Post news RSS Project_BuildTutto Development Update 25

In this series of updates I'll document the development process of the game in detail, post timelapse videos of the work, and talk about some features...

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Hello everyone!

Stefano here and this is the 25th Project_BuildTutto's Update!
I finally got back at my usual working place on Wednesday, so I regain the productivity of this place, and the timelapses videos too!
Nothing hugely visible has been done, but a lot of "under the hood" changes to improve both performance and my quality of life maintaining and upgrading the code base.



A lot of fixes and optimizations

Last week I worked away from home on my mac machine where I have a sublime+gcc setup for coding (and a windows partition with visual studio for emergency) and with that setup I really enjoy coding a bunch of stuff without testing much and debugging the problems. So, when I work away from home I usually add new features and when I get back at my windows workstation I spend whole weeks debugging and fixing all the problems caused by rushed code on mac.
This week, sadly, was no exception to this rule. I spent a good part of Wednesday fixing small problems on the resources installation menu and improving the process of building new items without crafting them and picking the final product from the storage. While fixing that, I noticed a lot of other stuff going wrong and those lead me into a rabbit hole that ended with me analyzing code performance of the whole game and picking optimizations spot trying to improve them. Luckily, I was able to improve the performance a lot just by tweaking and changing small portion of the code, and the boost is quite noticeable.

What I *think* I learned about memory and caches

When I was optimizing stuff, I noticed a lot of the bottlenecks when the game was mass updating big portions of 2d vectors. For example, this portion of code was present into the pathfinding algorithm used by guys to move around the map:


That portion of code cycled all the vector in order to reset it back to his default value each time a guy had to find the path to some place. At first, I couldn't imagine that this could be the slowest point of all the pathfinding system since it was the simplest operation to do. But it indeed was, and by a lot.
From a sampling analysis, that portion of the code was more than the 80% of the time spent inside that function.
To give you an idea of the context this is the whole function body:


Something had to change in that snippet of code, and after a bit of thinking I remembered something about memory and caches. That's a pretty complex topic to tackle here, I think I should go straight to the point: a vector of vector isn't a contiguous memory block. This means that one of the nested vector could be anywhere inside the memory, and the next vector could be also anywhere in the memory. This creates a lot of slow down and cache misses when trying to do operations on the whole 2d vector, since the system is always busy moving each vector from ram to cache.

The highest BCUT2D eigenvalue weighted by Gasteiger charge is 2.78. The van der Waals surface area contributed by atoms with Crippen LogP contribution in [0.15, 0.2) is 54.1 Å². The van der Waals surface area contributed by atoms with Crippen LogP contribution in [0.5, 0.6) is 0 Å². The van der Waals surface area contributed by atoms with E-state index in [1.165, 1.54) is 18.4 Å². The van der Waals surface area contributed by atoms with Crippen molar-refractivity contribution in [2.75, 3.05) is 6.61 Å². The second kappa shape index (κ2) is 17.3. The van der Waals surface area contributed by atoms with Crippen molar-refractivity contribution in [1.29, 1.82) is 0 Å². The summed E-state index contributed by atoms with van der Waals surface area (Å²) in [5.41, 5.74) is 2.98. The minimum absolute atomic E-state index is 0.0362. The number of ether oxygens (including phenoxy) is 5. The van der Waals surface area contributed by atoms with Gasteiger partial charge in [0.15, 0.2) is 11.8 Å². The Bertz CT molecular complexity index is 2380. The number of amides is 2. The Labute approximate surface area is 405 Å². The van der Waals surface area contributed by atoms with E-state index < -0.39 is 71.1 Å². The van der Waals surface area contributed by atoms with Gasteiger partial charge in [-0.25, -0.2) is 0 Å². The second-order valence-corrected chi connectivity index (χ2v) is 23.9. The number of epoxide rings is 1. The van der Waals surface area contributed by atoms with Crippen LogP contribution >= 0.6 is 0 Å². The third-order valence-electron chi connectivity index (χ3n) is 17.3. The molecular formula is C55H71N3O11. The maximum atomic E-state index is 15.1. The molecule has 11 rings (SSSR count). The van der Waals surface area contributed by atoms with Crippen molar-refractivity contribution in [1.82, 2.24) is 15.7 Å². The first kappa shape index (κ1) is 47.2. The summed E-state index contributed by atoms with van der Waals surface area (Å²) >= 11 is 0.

A contiguous data structure on the other hand has the advantage of being all compact in a big block on the main memory, this lead to huge boosts in performance since when the first part of the vector is moved to cache, a lot of other parts are moved as well, removing the needs of other movement later on.


To solve this problem, I then implemented a custom vector2d class which is simply a big 1d vector (which is contiguous) with custom operators to access to memory location simulating a 2d grid.


Replacing the old code with this new code was quick and easy and leads to an impressive boost in performance, since the old 80% of the time spent there decreased to a whopping less than 1%! (Note that I also discovered the std::fill function that is also a nice improvement instead of the manual assignment of default values like I did before)


New recipe and library manager

Phew, that was a lot of talking on the previous point. This could be another long one, but since is not really finished yet I'll talk just of the ideas here, and explain the implementation deeper next week ;)
Long story short: I had to redo the way new objects are created and discovered through the blueprint menu. The old way was just a bunch of hardcoded stuff which was a nightmare to maintain and improve. So, I redid all the system by creating a parser from external files, which I can modify to add, remove, or edit anything of the item properties like the materials needed to craft it, the pattern, the properties inheritance, value, and a lot of other stuff.
I'm also very happy with this change, but as I said before, I'll talk about it better next week.

Keep in touch

If you are curious to see how things will go feel free click any of these links to join our community:
Discord Server:
YouTube channel for Timelapses:

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